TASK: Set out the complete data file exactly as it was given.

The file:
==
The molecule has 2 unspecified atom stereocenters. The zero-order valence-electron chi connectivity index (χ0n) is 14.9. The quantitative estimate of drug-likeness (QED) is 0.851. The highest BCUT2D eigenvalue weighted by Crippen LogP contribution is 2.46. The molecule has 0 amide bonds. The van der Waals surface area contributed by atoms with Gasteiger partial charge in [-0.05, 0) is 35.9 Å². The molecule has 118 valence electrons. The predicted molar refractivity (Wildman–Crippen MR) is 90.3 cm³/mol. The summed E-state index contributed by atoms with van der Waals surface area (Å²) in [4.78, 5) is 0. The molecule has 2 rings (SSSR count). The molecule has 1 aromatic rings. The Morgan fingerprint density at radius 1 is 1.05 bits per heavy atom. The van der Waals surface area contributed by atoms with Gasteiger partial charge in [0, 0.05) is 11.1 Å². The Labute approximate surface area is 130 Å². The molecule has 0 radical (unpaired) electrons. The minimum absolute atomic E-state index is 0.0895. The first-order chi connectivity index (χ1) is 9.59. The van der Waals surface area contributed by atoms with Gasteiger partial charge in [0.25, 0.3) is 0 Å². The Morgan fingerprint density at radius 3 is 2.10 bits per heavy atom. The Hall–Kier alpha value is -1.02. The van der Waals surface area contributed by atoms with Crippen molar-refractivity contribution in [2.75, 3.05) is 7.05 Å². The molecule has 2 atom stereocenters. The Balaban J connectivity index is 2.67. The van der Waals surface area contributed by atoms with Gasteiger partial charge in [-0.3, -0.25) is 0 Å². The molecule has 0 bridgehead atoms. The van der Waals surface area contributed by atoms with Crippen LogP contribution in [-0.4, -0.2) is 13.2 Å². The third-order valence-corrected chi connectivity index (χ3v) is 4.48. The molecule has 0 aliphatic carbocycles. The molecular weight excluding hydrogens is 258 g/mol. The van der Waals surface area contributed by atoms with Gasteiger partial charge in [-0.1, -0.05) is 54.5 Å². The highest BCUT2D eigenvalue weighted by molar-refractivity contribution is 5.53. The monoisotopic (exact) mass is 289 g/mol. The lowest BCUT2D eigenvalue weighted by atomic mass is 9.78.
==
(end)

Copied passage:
The molecule has 2 unspecified atom stereocenters. The zero-order valence-electron chi connectivity index (χ0n) is 14.9. The quantitative estimate of drug-likeness (QED) is 0.851. The highest BCUT2D eigenvalue weighted by Crippen LogP contribution is 2.46. The molecule has 0 amide bonds. The van der Waals surface area contributed by atoms with Gasteiger partial charge in [-0.05, 0) is 35.9 Å². The molecule has 118 valence electrons. The predicted molar refractivity (Wildman–Crippen MR) is 90.3 cm³/mol. The summed E-state index contributed by atoms with van der Waals surface area (Å²) in [4.78, 5) is 0. The molecule has 2 rings (SSSR count). The molecule has 1 aromatic rings. The Morgan fingerprint density at radius 1 is 1.05 bits per heavy atom. The van der Waals surface area contributed by atoms with Gasteiger partial charge in [0, 0.05) is 11.1 Å². The Labute approximate surface area is 130 Å². The molecule has 0 radical (unpaired) electrons. The minimum absolute atomic E-state index is 0.0895. The first-order chi connectivity index (χ1) is 9.59. The van der Waals surface area contributed by atoms with Gasteiger partial charge in [0.25, 0.3) is 0 Å². The Morgan fingerprint density at radius 3 is 2.10 bits per heavy atom. The Hall–Kier alpha value is -1.02. The van der Waals surface area contributed by atoms with Crippen molar-refractivity contribution in [2.75, 3.05) is 7.05 Å². The molecule has 2 atom stereocenters. The Balaban J connectivity index is 2.67. The van der Waals surface area contributed by atoms with Gasteiger partial charge in [-0.3, -0.25) is 0 Å². The molecule has 0 bridgehead atoms. The van der Waals surface area contributed by atoms with Crippen LogP contribution in [-0.4, -0.2) is 13.2 Å². The third-order valence-corrected chi connectivity index (χ3v) is 4.48. The molecule has 0 aliphatic carbocycles. The molecular weight excluding hydrogens is 258 g/mol. The van der Waals surface area contributed by atoms with Gasteiger partial charge in [-0.1, -0.05) is 54.5 Å². The highest BCUT2D eigenvalue weighted by molar-refractivity contribution is 5.53. The monoisotopic (exact) mass is 289 g/mol. The lowest BCUT2D eigenvalue weighted by atomic mass is 9.78.